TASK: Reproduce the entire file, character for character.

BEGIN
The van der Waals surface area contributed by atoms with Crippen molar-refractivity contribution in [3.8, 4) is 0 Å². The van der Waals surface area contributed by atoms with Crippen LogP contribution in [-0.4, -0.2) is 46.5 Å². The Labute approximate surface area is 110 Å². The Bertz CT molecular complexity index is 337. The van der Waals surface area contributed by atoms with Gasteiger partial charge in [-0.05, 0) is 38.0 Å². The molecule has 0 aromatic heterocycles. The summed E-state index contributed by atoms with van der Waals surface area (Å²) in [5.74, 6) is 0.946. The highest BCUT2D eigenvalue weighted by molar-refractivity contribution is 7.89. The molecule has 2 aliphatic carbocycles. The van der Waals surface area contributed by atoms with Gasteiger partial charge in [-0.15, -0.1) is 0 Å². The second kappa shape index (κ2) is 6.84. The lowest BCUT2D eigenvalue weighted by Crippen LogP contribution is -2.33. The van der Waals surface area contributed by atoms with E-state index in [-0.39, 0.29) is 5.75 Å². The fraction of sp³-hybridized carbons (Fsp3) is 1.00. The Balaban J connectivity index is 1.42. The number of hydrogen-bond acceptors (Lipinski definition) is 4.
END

The van der Waals surface area contributed by atoms with Crippen molar-refractivity contribution in [3.8, 4) is 0 Å². The van der Waals surface area contributed by atoms with Crippen LogP contribution in [-0.4, -0.2) is 46.5 Å². The Labute approximate surface area is 110 Å². The Bertz CT molecular complexity index is 337. The van der Waals surface area contributed by atoms with Gasteiger partial charge in [-0.05, 0) is 38.0 Å². The molecule has 0 aromatic heterocycles. The summed E-state index contributed by atoms with van der Waals surface area (Å²) in [5.74, 6) is 0.946. The highest BCUT2D eigenvalue weighted by molar-refractivity contribution is 7.89. The molecule has 2 aliphatic carbocycles. The van der Waals surface area contributed by atoms with Gasteiger partial charge in [-0.15, -0.1) is 0 Å². The second kappa shape index (κ2) is 6.84. The lowest BCUT2D eigenvalue weighted by Crippen LogP contribution is -2.33. The van der Waals surface area contributed by atoms with E-state index in [-0.39, 0.29) is 5.75 Å². The fraction of sp³-hybridized carbons (Fsp3) is 1.00. The Balaban J connectivity index is 1.42. The number of hydrogen-bond acceptors (Lipinski definition) is 4.